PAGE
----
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3.1 Positive and normative economics

Economists frequently distinguish between 'positive' and 'normative' economics. Positive economics is concerned with the development and testing of positive statements about the world that are objective and verifiable. Normative statements derive from an opinion or a point of view. Thus the words 'should', 'ought to' or 'it is better to' frequently occur. The validity of normative statements can never be tested. Positive statements, on the other hand, can be tested, at least in theory, if not always in practice.

For anyone working in a management position it is helpful to distinguish between positive and normative statements. Managers and the people they work with, or are advised by, are likely to make liberal use of both, although normative statements may sometimes be disguised as positive statements. Whilst both types of statement may deserve attention, better management decisions are likely to result when the distinction between them is recognised.

It is often possible to rephrase normative statements in such a way that they become positive ones. For example, the normative statement 'the subsidies of the European Union's Common Agricultural Policy (CAP) should be removed' could be rephrased as the positive statement 'removing CAP subsidies will raise farm prices in developing countries'. The validity of the latter statement could, in theory, be tested.

Whether or not raising farm prices in developing countries is a good thing is another question. To say that 'raising farm prices in developing countries is a good thing' is a normative statement. On the other hand, the assertion that 'raising farm prices in developing countries will improve rural incomes in those countries' is a positive statement. Why? Because, again, it could, in theory, be tested. It does not say that rural incomes in developing countries ought to be raised, just that higher farm prices will have that effect.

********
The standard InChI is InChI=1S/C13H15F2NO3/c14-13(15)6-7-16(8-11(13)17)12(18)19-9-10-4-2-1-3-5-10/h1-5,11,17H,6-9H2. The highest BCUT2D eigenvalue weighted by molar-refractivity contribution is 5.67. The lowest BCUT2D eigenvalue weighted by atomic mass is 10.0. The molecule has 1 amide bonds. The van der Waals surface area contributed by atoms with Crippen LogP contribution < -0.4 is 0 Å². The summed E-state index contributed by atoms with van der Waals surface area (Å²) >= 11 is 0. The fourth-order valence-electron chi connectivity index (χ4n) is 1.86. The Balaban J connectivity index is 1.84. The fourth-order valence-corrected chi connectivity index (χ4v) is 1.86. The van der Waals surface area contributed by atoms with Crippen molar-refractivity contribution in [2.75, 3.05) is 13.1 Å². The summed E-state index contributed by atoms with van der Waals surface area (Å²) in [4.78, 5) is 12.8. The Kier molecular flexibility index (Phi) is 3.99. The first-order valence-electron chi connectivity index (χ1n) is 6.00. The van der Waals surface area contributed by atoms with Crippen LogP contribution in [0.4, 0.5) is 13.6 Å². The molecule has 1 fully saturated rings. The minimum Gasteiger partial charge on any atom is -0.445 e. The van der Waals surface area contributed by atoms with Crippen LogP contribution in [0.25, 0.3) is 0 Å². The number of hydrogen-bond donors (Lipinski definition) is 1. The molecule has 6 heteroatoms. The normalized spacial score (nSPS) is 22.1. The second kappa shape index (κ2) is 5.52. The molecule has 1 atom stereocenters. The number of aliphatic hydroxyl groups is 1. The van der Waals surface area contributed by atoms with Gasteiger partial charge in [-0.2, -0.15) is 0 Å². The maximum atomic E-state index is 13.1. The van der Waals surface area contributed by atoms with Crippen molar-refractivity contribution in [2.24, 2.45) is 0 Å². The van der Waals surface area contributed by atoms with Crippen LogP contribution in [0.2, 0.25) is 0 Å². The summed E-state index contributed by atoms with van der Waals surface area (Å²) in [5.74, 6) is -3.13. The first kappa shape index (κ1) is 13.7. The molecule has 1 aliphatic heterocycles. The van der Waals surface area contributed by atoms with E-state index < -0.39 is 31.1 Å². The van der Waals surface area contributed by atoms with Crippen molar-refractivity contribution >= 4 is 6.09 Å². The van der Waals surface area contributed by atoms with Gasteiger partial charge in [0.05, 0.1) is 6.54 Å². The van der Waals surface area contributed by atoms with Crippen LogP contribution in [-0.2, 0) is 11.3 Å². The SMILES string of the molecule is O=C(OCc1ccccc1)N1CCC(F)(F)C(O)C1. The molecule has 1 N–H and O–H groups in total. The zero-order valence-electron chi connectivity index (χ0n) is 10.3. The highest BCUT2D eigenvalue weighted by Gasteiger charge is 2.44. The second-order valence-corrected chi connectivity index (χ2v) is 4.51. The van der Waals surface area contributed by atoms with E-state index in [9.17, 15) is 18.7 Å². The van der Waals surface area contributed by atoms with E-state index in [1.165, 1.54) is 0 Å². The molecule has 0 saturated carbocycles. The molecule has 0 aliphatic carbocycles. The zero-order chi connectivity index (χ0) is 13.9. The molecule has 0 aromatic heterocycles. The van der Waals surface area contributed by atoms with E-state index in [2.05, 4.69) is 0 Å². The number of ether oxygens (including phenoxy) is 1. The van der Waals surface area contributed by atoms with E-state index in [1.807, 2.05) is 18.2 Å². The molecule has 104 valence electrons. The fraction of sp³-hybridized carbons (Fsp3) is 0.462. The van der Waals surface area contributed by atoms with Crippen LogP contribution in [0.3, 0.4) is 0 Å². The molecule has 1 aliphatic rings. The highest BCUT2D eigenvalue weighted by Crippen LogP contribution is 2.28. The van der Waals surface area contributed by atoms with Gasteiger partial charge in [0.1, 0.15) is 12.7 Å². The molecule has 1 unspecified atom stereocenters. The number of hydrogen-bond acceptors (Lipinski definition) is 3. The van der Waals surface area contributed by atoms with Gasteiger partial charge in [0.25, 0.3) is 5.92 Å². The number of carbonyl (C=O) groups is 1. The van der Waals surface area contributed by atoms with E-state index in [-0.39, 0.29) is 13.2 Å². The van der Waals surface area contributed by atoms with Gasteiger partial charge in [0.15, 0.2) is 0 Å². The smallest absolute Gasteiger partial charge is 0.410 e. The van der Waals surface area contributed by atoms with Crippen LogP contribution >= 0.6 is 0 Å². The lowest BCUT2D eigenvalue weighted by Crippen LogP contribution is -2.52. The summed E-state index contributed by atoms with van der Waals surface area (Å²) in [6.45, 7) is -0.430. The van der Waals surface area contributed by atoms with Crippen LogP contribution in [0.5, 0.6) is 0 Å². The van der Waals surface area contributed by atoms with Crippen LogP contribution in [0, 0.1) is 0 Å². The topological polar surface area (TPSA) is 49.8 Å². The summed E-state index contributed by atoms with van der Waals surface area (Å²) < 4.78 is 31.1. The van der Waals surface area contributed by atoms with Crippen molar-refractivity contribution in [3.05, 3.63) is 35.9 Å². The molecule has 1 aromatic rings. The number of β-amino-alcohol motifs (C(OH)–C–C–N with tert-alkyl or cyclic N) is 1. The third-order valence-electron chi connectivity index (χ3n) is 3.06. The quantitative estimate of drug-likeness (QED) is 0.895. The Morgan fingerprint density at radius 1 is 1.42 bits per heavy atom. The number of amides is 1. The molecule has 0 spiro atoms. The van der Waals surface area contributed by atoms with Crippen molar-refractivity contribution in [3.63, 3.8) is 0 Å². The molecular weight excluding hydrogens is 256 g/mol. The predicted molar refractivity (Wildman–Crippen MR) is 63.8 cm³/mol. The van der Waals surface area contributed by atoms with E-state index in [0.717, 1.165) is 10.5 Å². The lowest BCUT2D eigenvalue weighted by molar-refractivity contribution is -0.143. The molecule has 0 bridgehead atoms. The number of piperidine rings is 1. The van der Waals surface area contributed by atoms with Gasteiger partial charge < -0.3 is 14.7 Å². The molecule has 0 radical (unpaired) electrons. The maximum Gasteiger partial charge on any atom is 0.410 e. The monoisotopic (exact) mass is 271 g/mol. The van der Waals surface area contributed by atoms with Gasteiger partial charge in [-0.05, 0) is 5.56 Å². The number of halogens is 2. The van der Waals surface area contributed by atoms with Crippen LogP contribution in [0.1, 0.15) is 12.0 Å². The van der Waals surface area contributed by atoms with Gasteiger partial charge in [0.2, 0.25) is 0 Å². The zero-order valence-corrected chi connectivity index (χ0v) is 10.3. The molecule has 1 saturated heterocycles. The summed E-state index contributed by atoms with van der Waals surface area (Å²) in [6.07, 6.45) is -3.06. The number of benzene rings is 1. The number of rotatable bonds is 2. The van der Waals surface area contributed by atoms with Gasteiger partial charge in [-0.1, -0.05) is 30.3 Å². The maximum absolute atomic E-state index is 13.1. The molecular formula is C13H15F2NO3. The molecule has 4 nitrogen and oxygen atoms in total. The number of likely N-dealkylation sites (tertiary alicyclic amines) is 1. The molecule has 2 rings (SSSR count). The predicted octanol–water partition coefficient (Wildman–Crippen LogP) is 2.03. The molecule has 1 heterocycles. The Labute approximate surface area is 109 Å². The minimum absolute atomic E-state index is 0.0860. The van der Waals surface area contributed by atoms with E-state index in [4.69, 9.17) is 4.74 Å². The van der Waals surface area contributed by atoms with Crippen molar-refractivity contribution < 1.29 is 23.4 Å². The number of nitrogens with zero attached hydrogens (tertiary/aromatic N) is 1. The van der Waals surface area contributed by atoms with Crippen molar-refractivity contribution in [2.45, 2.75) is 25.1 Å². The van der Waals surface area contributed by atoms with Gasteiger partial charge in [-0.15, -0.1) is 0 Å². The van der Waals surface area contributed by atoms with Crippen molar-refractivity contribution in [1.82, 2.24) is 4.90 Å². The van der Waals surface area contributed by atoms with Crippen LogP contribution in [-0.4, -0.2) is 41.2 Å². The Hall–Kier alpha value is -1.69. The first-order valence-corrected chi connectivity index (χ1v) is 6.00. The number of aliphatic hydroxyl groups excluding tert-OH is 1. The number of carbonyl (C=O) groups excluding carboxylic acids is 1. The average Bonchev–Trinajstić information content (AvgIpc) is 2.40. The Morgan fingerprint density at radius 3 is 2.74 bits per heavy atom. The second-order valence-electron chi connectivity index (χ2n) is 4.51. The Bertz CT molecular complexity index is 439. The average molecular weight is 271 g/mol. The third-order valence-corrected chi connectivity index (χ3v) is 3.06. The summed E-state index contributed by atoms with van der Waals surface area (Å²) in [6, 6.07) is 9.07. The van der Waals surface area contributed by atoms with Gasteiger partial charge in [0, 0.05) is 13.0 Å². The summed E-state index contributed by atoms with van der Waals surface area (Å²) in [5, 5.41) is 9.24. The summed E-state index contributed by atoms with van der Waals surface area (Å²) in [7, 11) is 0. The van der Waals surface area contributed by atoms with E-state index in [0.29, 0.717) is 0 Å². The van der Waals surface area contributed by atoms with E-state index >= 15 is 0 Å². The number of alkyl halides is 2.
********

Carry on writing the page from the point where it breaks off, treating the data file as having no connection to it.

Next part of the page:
To say that rural incomes should be raised is a normative statement, which you may well agree with, especially if you live and work in the rural areas of a developing country, or believe that increasing rural incomes is the best way to reduce poverty. On the other hand, if you live in the city of a developing country and believe that the removal of CAP subsidies will raise food prices, or if you are an EU food producer dependent upon CAP subsidies, you may feel differently about this - you may be less keen on raising rural incomes in developing countries, unless other ways can be found of achieving it.

You will notice that positive statements can often be broken down into a cause and an effect. Whether the effect is desirable or not is a normative question that will depend upon the subjective opinion of those affected. Economists practising positive economics can help analyse the effects in greater detail by breaking them down into positive and testable statements in the way we have done above. They can advise policy-makers in government, business, and other organisations both on the effects of specific policies and on the specific policies that need to be implemented in order to achieve desired effects. However, it is ultimately politicians and managers, and the people that empower them, that decide - on the basis of normative judgements - what is 'desirable' and what is not.

It is important to realise that economists practising positive economics do, however, make value judgements. Any analysis involves an element of subjectivity. In the first place, even what to analyse and how to analyse it often depends upon the subjective views of the analyst regarding what is, and what is not, important. Economic decisions have many different effects and it is rarely possible to examine them all in detail.

Indeed, whether to examine a problem from an economic perspective at all, or whether to focus instead on alternative perspectives, such as those provided by the disciplines of sociology, biology, or political science, depends in large part on normative/subjective views of the world.